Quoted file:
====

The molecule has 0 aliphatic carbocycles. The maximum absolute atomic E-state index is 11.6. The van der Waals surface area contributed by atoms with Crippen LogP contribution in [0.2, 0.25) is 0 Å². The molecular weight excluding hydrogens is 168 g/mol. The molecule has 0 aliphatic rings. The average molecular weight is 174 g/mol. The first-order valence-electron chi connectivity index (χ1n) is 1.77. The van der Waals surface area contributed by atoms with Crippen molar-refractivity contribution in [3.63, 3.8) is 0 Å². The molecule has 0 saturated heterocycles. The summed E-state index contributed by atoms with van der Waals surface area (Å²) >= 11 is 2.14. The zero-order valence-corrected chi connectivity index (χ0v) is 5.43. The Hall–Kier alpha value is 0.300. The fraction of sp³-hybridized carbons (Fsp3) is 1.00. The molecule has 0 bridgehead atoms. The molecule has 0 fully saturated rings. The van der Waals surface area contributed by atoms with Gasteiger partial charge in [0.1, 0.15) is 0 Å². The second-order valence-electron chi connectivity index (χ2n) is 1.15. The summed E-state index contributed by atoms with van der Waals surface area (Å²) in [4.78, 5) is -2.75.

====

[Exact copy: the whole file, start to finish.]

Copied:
The molecule has 0 aliphatic carbocycles. The maximum absolute atomic E-state index is 11.6. The van der Waals surface area contributed by atoms with Crippen LogP contribution in [0.2, 0.25) is 0 Å². The molecular weight excluding hydrogens is 168 g/mol. The molecule has 0 aliphatic rings. The average molecular weight is 174 g/mol. The first-order valence-electron chi connectivity index (χ1n) is 1.77. The van der Waals surface area contributed by atoms with Crippen molar-refractivity contribution in [3.63, 3.8) is 0 Å². The molecule has 0 saturated heterocycles. The summed E-state index contributed by atoms with van der Waals surface area (Å²) >= 11 is 2.14. The zero-order valence-corrected chi connectivity index (χ0v) is 5.43. The Hall–Kier alpha value is 0.300. The fraction of sp³-hybridized carbons (Fsp3) is 1.00. The molecule has 0 bridgehead atoms. The molecule has 0 fully saturated rings. The van der Waals surface area contributed by atoms with Gasteiger partial charge in [0.1, 0.15) is 0 Å². The second-order valence-electron chi connectivity index (χ2n) is 1.15. The summed E-state index contributed by atoms with van der Waals surface area (Å²) in [4.78, 5) is -2.75.